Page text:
Since lots had changed in the time between my last run at websites and my decision to try again, none of these were hard requirements. I knew I had to be ready to zig when I would prefer to zag.
- Offline editing: I went a decade with no internet, so I really wanted a way to do my work offline and then upload it when ready. Yes, I know. The world has gone remote. I don't care. This is the closest thing I have to a drop-dead requirement.
- Web Processing: I've been using word processors for decades, all the way back to Apple //. I've run expert-level classes in word processing. I spent 30 years as a programmer. I just didn't see any reason why building a website should be harder than putting out a newsletter or producing training documents. Not a real drop-dead requirement, but close. I've got a bit of flexibility here, but getting into raw HTML should be extremely rare.
- No Database: Again, I suspected that this was a pipe dream. I know that it's just one of a million different attack vectors, but I have a possibly irrational fear of SQL Injection attacks.
- Open Source: I have gladly spent untold thousands on high quality (and garbage!) software over many decades. I have no problem continuing to do so, but I now act alone and for myself, so I can choose more freely than I once could. If I'm paying for software, I like knowing that I can tinker with the code if I feel like it. I rarely do, but I have. Others do, and they extend the software beyond what the original creators could envision or can afford to do. Likewise, open source software means that it is generally easier to find bugs. Closed source software requires a lot of funky tools and processes to go bug hunting. Finally, open source software creators are almost without fail far more open to accepting and dealing with bugs that affect security.
- Community Support and Development: Everyone needs help sometimes. My experience is that community support is often more important than corporate support. Having lots of people producing templates, plug-ins, and enhancements is great. I have some other things I'd like to eventually do with this website, and having a strong and active community will be crucial in the months and years down the road.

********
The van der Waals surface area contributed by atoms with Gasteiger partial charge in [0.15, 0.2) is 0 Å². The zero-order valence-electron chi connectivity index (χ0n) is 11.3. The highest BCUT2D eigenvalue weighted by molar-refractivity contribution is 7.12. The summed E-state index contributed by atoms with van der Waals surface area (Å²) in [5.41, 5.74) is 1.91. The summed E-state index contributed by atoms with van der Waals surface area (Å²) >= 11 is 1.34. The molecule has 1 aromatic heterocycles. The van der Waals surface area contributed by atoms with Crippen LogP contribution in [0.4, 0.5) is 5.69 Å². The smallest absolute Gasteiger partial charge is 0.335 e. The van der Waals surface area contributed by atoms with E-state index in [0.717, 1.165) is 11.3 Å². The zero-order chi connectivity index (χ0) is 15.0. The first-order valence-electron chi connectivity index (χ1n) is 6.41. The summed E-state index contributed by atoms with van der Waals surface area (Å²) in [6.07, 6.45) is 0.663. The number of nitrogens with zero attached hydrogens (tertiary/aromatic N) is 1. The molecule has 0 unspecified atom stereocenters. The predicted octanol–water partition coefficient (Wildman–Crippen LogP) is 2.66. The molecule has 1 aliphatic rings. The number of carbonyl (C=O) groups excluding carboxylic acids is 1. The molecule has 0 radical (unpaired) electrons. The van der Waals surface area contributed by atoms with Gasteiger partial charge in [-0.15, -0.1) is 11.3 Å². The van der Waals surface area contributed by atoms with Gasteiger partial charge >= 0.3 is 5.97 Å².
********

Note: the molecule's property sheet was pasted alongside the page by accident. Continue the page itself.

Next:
I looked for standalone software that let me build my website offline for uploading to my website. Such software might exist, but I couldn't find anything I would pay for. Even if it's free, I just don't have much patience for software that is free because nobody in their right mind would pay for it. The promising stuff was priced well out of reach to the hobbyist. I didn't find any solid open source projects.
My original version of this site was built using CityDesk by Fog Creek, now Glitch. That seemed like something worth a look. As great as it looks, and it does seem like a masterpiece in the making, it's all online, there is no obvious plan for letting people self-host or use the output on their own site, and there is too much exposure to the raw HTML for my tastes. Too bad, but I heartily recommend taking a look at it. Anyway, I also excluded SquareSpace and other comparable offerings for similar reasons. WordPress offers both hosted and self-hosted solutions, and my provider, HostPapa is a WordPress hosting provider. So let's check out that as part of looking at everything that HostPapa offers.
Host Papa Offerings
- WordPress: WordPress seems to be the most popular CMS on the planet. Of course, that doesn't mean it's actually the right choice for me. It is database-backed, something I didn't want but which I came to terms with, because there didn't seem to be a choice. It comes under frequent attack by bad actors, but that's not surprising given its popularity; it doesn't mean it's actually less secure than anything else.. It has a lot of plug-ins and themes developed by a huge and active user community. I wasn't happy with the workflow, possibly because I just didn't really understand how to do what I wanted, but more likely because it represented my first foray into CMS.
- Typo3: At first glance, I thought this would do the trick. Unfortunately, HostPapa does not offer the latest version by default, and I wan't interested in going through the hassle of getting them to offer a new version. HostPapa is the only place I've ever heard of Typo3, so I'm guessing it would make more sense for them to stop offering it than to fiddle with getting new versions to work.